Lucky noted a lot of recent chatter about British Airways award space drying up in the past few weeks.
He says it just isn’t so — space dried up a long time before that — and I agree. I’ve even had a note to myself since December to write about “where have all the premium cabin award seats on BA gone?”
Although he’s also correct that there are plenty of cities where you can still find seats.
Ben notes Boston (this has always been a great place to look for transatlantic awards), Seattle (Lufthansa space from here is good too), Philadelphia (I used to see 7 award seats in first class from Philly but no longer, Houston too), Washington Dulles (used to be great for first class but now seems mostly good for business), and Atlanta.
What these cities have in common is that they are not hubs for British Airways’ oneworld partners. Seattle is Alaska Airlines’ base, but Seattle isn’t that premium a market even though it’s quite long haul to London.
And space out of New York is quite good — though American has a hub there, there’s also so much lift, so many seats from New York that plenty remain for awards.
I’d note that while San Francisco and Los Angeles are much harder to get than before, and Dallas became really hard once you could use American miles to redeem on British Airways between the US and London, it’s even harder to get other secondary cities in the Western U.S…. Las Vegas, Phoenix (!), San Diego for instance with the former two once gimmes for awards no longer easy to get.
While Lucky is correct that the phenomenon isn’t new, it definitely exists.
The first commenter on Lucky’s blog offered a theory about where all of the award space has gone.
Now put your fingers in your ears and yell, “it’s not the bloggers! it can’t be us”. Thanks for driving thousands of new people to the miles and points hobby and shamelessly mooching from FT to line your own pockets.
(Yes, I know correlation is not causation, but in this case, it’s pretty clear how and why the number of people in the game have grown.)
Every joyride and convoluted routing you fools take just to say you flew [Cathay/Thai/Lufthansa/Malaysia first class] yet again sucks up inventory. How many times do you need to fly to [Hong Kong via Zurich/Frankfurt/Munich] for 2 days? Why not just spend more time the first time you guys go there? We don’t need any more [First Class Terminal] trip reports or photos from Porsche rides to the plane – with all the inane hat-tipping, blog content is hardly differentiated these days.
Well, then, abcx – tell us how you really feel!
Let’s work through this, for a moment though. It may be true that more people are involved in miles and points than two years ago, although I’m far from certainly that it’s materially the case. But let’s just accept the hypothesis. (And let’s further assume — arguendo — that this growth in participation and growth in mileage balances by members is because of blogs.)
It is still not the case that “British Airways is releasing X award seats, there is now a lot more competition for those seats because of blogs.”
If there was a certain number of seats — that had not changed — and now more people going after those seats there would be an argument abcx could make.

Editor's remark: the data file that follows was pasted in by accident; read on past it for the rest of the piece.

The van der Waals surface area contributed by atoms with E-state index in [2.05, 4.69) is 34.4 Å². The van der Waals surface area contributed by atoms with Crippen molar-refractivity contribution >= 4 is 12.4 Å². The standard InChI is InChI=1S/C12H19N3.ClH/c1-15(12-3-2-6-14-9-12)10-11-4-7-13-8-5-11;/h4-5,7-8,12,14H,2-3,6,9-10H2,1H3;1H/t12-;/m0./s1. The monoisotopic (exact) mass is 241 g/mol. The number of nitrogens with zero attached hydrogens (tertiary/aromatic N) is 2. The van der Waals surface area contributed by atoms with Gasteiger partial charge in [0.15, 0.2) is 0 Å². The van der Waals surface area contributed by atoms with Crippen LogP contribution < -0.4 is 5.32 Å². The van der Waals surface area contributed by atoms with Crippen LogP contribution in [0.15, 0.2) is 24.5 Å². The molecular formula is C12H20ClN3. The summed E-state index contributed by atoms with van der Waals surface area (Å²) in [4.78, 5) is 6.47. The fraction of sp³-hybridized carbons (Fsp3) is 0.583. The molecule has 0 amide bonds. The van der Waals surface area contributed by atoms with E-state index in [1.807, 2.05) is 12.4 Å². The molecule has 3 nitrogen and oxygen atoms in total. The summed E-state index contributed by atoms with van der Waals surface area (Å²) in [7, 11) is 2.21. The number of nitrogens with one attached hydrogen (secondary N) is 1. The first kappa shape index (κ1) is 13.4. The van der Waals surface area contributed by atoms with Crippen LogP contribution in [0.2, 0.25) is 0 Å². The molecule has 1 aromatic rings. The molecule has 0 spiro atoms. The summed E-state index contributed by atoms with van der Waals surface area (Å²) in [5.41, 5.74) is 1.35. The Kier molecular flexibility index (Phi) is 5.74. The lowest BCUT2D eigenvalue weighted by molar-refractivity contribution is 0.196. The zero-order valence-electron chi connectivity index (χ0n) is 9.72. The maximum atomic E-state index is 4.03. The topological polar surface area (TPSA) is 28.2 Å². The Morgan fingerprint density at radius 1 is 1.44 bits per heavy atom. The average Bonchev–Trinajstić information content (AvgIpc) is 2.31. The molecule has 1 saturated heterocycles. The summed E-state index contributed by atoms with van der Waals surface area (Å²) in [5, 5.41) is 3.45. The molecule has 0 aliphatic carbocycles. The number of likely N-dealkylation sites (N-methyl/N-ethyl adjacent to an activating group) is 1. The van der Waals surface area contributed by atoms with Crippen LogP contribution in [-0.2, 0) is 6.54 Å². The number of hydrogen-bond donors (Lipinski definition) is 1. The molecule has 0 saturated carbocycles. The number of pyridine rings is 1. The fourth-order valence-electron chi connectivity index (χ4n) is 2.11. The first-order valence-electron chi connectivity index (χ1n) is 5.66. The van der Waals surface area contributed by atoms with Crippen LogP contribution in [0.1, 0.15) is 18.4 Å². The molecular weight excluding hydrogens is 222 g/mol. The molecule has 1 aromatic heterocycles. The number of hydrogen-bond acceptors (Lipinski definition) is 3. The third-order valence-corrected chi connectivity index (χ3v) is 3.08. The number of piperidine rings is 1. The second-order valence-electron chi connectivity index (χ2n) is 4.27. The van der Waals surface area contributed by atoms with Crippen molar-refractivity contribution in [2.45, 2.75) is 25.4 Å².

I wouldn’t find it particularly persuasive because it’s a tough sell that this reader had a moral claim on the seats and is more entitled to them than someone else that learned about miles and points and how to use them more recently.
But we never get there, because what has happened is that British Airways has changed the way it allocates seats, based on improvements in the economy and improvements in their sales forecasts. This has nothing to do with blogs or the number of people involved in the miles and points hobby.
During and immediately following the financial crisis, they had a ton of surplus seats. British Airways more than most carriers even has a huge bet on premium seating. And they have more premium seats on more routes than most airlines, too.
But those seats were empty, and made available as awards. British Airways built an internal expectation that those seats wouldn’t get sold, and made those seats available early for points.
BA’s internal expectations have shifted, and business has picked up as well.
Note here also that drying up of award seats didn’t happen on all routes at once (it really started a couple of years ago with Africa). And also that it hasn’t happened on all North American routes, as Ben correctly observes.
Surely blog readers aren’t concentrated all in BA’s premium markets! (Award seats have dried up out of Miami, are there inherently more blog readers living there than Philadelphia and Atlanta?)
Instead space has dried up the most where BA is most likely to sell seats — the West Coast cities (though Seattle isn’t that premium a market, Lufthansa space is pretty available from Seattle too) and partner hubs like Dallas, plus high yield markets like Miami.
New York space is still pretty available, it’s a relatively short flight and there’s SO many seats. Secondary cities like Philadelphia and Atlanta are good too.
But long haul space beyond London is a challenge, especially to Africa where BA first tightened the noose.
There are a lot of criticisms you can offer specific blogs (although I think the one you’re commenting on is definitely one of the better ones). But this isn’t one of those!
Nor of course are the odds particularly good that my recent award trips to Malaysia, the Maldives, or Bali took away the precise seats that he (or you) wanted!